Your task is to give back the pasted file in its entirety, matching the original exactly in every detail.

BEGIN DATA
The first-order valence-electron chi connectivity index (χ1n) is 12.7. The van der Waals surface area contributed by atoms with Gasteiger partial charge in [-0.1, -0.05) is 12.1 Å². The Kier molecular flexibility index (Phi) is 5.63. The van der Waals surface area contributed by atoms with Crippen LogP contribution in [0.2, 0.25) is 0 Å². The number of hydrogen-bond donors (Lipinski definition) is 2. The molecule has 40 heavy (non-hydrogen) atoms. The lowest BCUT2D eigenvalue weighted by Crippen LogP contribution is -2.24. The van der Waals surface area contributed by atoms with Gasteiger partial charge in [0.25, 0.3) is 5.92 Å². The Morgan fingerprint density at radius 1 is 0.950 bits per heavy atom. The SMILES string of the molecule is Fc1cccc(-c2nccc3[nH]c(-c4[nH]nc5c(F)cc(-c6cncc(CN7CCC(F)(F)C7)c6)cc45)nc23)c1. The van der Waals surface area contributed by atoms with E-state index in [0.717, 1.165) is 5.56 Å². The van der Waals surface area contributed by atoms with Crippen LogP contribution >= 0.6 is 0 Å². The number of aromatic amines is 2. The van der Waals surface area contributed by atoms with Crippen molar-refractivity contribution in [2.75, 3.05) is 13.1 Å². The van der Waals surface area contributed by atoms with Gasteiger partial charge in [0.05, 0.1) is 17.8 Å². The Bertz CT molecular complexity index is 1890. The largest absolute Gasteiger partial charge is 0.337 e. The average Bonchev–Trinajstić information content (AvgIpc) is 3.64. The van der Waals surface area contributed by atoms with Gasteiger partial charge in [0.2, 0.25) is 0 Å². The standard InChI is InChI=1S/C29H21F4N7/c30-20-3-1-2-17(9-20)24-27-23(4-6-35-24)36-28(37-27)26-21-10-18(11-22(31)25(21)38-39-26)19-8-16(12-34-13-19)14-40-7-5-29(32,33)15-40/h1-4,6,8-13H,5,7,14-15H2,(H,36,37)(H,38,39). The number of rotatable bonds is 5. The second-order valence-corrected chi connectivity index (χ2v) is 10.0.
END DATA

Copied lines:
The first-order valence-electron chi connectivity index (χ1n) is 12.7. The van der Waals surface area contributed by atoms with Gasteiger partial charge in [-0.1, -0.05) is 12.1 Å². The Kier molecular flexibility index (Phi) is 5.63. The van der Waals surface area contributed by atoms with Crippen LogP contribution in [0.2, 0.25) is 0 Å². The number of hydrogen-bond donors (Lipinski definition) is 2. The molecule has 40 heavy (non-hydrogen) atoms. The lowest BCUT2D eigenvalue weighted by Crippen LogP contribution is -2.24. The van der Waals surface area contributed by atoms with Gasteiger partial charge in [0.25, 0.3) is 5.92 Å². The Morgan fingerprint density at radius 1 is 0.950 bits per heavy atom. The SMILES string of the molecule is Fc1cccc(-c2nccc3[nH]c(-c4[nH]nc5c(F)cc(-c6cncc(CN7CCC(F)(F)C7)c6)cc45)nc23)c1. The van der Waals surface area contributed by atoms with E-state index in [0.717, 1.165) is 5.56 Å². The van der Waals surface area contributed by atoms with Crippen LogP contribution >= 0.6 is 0 Å². The number of aromatic amines is 2. The van der Waals surface area contributed by atoms with Crippen molar-refractivity contribution in [2.75, 3.05) is 13.1 Å². The van der Waals surface area contributed by atoms with Gasteiger partial charge in [0.05, 0.1) is 17.8 Å². The Bertz CT molecular complexity index is 1890. The largest absolute Gasteiger partial charge is 0.337 e. The average Bonchev–Trinajstić information content (AvgIpc) is 3.64. The van der Waals surface area contributed by atoms with Gasteiger partial charge in [0.2, 0.25) is 0 Å². The standard InChI is InChI=1S/C29H21F4N7/c30-20-3-1-2-17(9-20)24-27-23(4-6-35-24)36-28(37-27)26-21-10-18(11-22(31)25(21)38-39-26)19-8-16(12-34-13-19)14-40-7-5-29(32,33)15-40/h1-4,6,8-13H,5,7,14-15H2,(H,36,37)(H,38,39). The number of rotatable bonds is 5. The second-order valence-corrected chi connectivity index (χ2v) is 10.0.